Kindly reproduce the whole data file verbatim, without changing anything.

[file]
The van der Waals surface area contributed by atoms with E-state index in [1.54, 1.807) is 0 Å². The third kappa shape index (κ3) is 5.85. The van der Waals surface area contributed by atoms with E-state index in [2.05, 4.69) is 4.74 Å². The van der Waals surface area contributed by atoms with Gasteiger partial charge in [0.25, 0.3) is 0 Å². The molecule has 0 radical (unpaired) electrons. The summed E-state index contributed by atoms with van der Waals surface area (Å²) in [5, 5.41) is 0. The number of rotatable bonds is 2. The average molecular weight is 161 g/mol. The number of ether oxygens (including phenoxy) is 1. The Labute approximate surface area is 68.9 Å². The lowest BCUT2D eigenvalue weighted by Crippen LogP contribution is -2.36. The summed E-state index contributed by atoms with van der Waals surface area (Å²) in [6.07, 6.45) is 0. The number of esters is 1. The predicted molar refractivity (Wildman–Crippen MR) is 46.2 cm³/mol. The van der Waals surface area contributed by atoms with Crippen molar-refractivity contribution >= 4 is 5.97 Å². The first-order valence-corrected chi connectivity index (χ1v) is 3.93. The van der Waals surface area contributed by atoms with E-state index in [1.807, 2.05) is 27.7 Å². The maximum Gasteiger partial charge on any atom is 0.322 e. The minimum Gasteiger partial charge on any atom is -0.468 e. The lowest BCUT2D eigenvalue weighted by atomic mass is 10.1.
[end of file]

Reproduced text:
The van der Waals surface area contributed by atoms with E-state index in [1.54, 1.807) is 0 Å². The third kappa shape index (κ3) is 5.85. The van der Waals surface area contributed by atoms with E-state index in [2.05, 4.69) is 4.74 Å². The van der Waals surface area contributed by atoms with Gasteiger partial charge in [0.25, 0.3) is 0 Å². The molecule has 0 radical (unpaired) electrons. The summed E-state index contributed by atoms with van der Waals surface area (Å²) in [5, 5.41) is 0. The number of rotatable bonds is 2. The average molecular weight is 161 g/mol. The number of ether oxygens (including phenoxy) is 1. The Labute approximate surface area is 68.9 Å². The lowest BCUT2D eigenvalue weighted by Crippen LogP contribution is -2.36. The summed E-state index contributed by atoms with van der Waals surface area (Å²) in [6.07, 6.45) is 0. The number of esters is 1. The predicted molar refractivity (Wildman–Crippen MR) is 46.2 cm³/mol. The van der Waals surface area contributed by atoms with Crippen molar-refractivity contribution >= 4 is 5.97 Å². The first-order valence-corrected chi connectivity index (χ1v) is 3.93. The van der Waals surface area contributed by atoms with E-state index in [1.807, 2.05) is 27.7 Å². The maximum Gasteiger partial charge on any atom is 0.322 e. The minimum Gasteiger partial charge on any atom is -0.468 e. The lowest BCUT2D eigenvalue weighted by atomic mass is 10.1.